Below is a letter from Travis Pastrana’s father, Robert, regarding Travis’ medical condition and the Pastrana family’s decision to let Travis decide for himself regarding whether he should quit racing this year (allowing himself time to heal from his concussions) or keep going. Following the letter is a commentary by MD. The commentary is not directed at the Pastrana family or their decision. That is a family decision, and we respect that. The commentary is directed more at the nature of Travis’ injury (concussion — including, repeated concussions), and the example being set here for younger riders and their families dealing with similar situations.
Here is Mr. Pastrana’s letter.
Travis’ health seems to be the topic of conversation these days, with the most asked question being, “How can Travis’ parents let him race after a concussion?” American Suzuki is also concerned. Concerned enough that they called and told Travis after Unadilla – when he still had a 26-point lead in the series – that he could take off as long as he wanted, that the title was not a concern. Debby and I also tell Travis each and every day that winning titles, winning races, or even competing in races is of no concern to us. We, like Suzuki, stand fast in our effort to make Travis aware of each and every danger this sport of ours presents to every rider in the circuit. Travis has friends who have died racing, and he has friends who are paralyzed from racing. These athletes went to the starting line to compete in a sport they love, not knowing that it may be the last time [they race], but knowing all too well the dangers involved. Every time Travis pulls up to a pro starting line I get gut-wrenching pains in my lower chest and a desire to get my son as far away from this sport as possible. Because to be the best at a sport like ours, you have to constantly be on the edge. When you have wheels and a motor under you – the edge is a very dangerous place!
Travis spends an awful lot of Mondays in the doctor’s office – always has! Pain and injury are not new to my son. He is currently in a leg brace and shoulder brace from Sunday’s race at Washougal. It’s Tuesday evening and he’s just left 1,000 calories lying in the form of sweat under his Stairmaster and spinning bike. We talked about the X Games in two and a half weeks and his next three pro nationals. A gold medal and the No. 1 plate are the only thoughts he has.
My son is only 17, but he is a seasoned warrior. When I was Travis’ age I enlisted in the United States Marine Corps. Because I was only 17, my parents had to sign for me. It was 1967 and Vietnam was in full swing. My dad called me a “damn fool” and my mom cried, but they both signed. I volunteered for Vietnam when I turned 18 and my request was granted. Once again a “Damn fool” and my mom cried some more.
Some are struck down in their prime – some never get a scratch. But the funny thing is that you never know which one you’re going to be until it has already happened. I tell my son several times every day how much I love him – not Travis Pastrana the racer, but my son Travis. And he knows that if he walks away from a motorcycle and never looks back, I would love him just as much.
In 2 1/2 weeks, Travis will make his own decision as to whether or not he will compete in the X Games and the last three nationals. His three doctors, from a medical standpoint, say it’s his call. From a personal standpoint, they all say, “Why?”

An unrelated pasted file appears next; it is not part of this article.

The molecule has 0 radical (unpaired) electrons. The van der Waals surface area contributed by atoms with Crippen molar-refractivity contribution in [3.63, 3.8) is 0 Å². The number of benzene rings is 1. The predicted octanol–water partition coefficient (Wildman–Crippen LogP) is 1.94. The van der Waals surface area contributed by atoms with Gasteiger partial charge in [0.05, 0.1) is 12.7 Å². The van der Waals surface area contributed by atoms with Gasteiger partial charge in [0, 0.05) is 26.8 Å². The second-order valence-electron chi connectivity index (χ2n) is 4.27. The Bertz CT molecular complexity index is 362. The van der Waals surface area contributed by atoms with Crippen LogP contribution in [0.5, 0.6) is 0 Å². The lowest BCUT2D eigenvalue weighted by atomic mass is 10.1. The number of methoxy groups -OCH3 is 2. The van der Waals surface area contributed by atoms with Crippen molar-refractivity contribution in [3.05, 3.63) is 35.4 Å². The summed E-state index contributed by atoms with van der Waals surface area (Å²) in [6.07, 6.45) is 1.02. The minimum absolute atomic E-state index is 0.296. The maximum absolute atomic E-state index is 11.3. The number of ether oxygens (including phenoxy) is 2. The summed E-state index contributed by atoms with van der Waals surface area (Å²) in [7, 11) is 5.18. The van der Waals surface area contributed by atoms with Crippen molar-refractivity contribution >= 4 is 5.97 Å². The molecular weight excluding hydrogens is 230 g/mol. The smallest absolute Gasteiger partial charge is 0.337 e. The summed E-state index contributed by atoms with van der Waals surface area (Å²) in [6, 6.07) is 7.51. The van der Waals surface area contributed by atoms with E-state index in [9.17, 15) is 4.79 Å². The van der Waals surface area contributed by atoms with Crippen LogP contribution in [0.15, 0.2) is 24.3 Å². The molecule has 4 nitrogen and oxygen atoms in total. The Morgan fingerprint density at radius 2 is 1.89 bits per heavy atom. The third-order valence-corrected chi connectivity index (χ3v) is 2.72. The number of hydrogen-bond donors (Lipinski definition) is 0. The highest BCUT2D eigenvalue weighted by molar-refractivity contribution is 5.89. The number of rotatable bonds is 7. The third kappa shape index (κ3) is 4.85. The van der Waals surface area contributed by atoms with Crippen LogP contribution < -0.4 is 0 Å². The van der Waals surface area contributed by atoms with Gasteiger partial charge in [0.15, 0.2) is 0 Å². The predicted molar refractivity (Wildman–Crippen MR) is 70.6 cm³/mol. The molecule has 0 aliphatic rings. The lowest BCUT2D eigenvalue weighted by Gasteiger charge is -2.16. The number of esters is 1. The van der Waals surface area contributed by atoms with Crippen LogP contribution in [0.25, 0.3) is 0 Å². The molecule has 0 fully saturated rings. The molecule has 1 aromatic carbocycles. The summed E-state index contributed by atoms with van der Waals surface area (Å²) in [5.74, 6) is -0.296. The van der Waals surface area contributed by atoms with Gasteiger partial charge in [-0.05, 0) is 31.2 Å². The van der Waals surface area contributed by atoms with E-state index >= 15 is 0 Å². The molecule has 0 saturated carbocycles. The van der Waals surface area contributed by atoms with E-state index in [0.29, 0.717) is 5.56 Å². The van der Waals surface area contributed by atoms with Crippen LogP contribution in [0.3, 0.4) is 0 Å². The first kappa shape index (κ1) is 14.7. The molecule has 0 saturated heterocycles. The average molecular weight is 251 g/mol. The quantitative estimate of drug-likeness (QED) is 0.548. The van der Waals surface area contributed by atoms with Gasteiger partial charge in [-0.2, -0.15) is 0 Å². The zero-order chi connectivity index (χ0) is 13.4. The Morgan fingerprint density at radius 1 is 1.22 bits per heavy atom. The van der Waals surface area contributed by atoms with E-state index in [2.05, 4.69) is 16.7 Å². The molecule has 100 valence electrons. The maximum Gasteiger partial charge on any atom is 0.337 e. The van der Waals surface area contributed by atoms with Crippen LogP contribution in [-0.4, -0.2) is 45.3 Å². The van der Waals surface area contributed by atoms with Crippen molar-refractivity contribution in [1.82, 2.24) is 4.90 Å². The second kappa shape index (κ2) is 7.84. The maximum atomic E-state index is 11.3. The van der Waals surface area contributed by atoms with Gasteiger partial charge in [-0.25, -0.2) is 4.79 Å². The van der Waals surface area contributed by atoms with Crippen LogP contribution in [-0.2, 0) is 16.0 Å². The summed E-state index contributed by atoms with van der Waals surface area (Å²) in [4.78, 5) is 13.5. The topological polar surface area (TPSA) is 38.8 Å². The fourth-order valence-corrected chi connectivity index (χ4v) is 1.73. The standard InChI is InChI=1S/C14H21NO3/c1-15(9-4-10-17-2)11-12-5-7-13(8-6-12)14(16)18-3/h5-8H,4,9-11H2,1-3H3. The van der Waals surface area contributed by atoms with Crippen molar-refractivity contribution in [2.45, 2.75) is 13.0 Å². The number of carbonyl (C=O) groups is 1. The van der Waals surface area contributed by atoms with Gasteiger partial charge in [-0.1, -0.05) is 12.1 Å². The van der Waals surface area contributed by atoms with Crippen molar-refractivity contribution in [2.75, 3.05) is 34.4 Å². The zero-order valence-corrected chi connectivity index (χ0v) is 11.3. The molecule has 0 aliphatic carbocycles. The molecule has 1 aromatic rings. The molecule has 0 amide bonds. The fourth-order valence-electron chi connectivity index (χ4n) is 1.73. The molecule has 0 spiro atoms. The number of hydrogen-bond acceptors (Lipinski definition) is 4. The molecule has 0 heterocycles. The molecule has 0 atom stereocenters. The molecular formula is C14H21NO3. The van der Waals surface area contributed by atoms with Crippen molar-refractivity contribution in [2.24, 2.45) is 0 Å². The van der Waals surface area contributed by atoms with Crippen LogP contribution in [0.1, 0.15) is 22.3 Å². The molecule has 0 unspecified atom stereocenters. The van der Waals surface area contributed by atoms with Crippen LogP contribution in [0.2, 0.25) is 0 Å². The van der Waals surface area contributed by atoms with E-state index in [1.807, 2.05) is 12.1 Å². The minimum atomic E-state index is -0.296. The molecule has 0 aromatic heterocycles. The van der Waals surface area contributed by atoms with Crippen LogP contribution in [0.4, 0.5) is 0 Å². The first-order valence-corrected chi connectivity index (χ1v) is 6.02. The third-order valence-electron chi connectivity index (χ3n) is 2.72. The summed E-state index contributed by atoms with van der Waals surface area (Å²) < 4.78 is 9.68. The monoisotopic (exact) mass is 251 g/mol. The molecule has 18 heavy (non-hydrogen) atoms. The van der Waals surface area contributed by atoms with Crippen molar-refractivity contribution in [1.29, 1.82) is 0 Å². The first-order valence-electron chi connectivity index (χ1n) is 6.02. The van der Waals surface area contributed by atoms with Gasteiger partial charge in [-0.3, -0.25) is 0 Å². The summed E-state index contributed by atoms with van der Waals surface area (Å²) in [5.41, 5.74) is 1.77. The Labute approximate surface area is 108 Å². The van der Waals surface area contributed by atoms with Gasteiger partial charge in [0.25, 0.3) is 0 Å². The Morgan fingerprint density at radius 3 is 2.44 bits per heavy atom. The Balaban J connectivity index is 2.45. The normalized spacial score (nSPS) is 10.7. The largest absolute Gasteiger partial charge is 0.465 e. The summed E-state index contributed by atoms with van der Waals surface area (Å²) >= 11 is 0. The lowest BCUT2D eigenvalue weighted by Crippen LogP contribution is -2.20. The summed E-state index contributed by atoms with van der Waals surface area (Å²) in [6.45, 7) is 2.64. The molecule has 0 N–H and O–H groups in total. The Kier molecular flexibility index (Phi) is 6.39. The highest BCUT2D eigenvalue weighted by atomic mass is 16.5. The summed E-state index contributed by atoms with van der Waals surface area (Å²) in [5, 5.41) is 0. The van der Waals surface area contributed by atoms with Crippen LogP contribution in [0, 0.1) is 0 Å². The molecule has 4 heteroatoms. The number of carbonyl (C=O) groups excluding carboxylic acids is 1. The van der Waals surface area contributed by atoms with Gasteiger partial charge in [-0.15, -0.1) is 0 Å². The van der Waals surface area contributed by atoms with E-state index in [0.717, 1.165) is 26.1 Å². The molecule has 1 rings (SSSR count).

My money says Travis will make the call – I’ll call him a damn fool and his mom will cry, and he will go on to take his place among those motocross legends who never let pain or common sense ruin a perfectly good Sunday.
Again, we have respect for Mr. Pastrana and the difficult decision the Pastrana family is making regarding Travis’ circumstances. We have no reason to doubt the sincerity of Mr. Pastrana’s letter, and the fact that he and his wife are trying to strike the difficult balance between Travis’ safety and his professional ambitions.
The problem we have with Mr. Pastrana’s letter is the fact that it will be read by thousands of fans of Travis Pastrana (it was initially published on the web site of Racer X Illustrated, and undoubtedly will appear in the Racer X print edition at some time).
Unless you have suffered a severe concussion, you have no idea what this does to your brain. No one can explain it to you. Both my son and I have suffered severe concussions in the past (both due to motorcycle accidents). Your brain, quite simply, does not function properly for an extended period of time following a severe concussion (i.e., a concussion that results in lack of consciousness for any period of time). My son was 15 years old when he suffered his serious concussion (after a crash on the motocross track), and mine occured about a year ago in a streetbike accident. When I read the medical literature, it is right on the money in describing the symptoms and problems following a severe concussion. These include memory loss, personality change (which should be temporary — but frequently lasts for several months), overly emotional state (difficulty applying simple logic), and repeated bouts of disorientation — vertigo (dizziness, caused by damage to the middle ear balance mechanism). This is not a complete laundry list of symptoms and problems, but it gives you an idea.
We could argue about whether a 17 year old should be making a decision about whether to continue racing following many types of physical injuries (from bumps and bruises to broken bones). Some of this comes down to the maturity of the particular 17 year old we are talking about. In our opinion, however, and based on personal experience with severe concussion, there is no argument about whether a 17 year old should be making a decision under Travis’ circumstances. His brain isn’t working right — let’s leave aside the fact that he’s still a kid.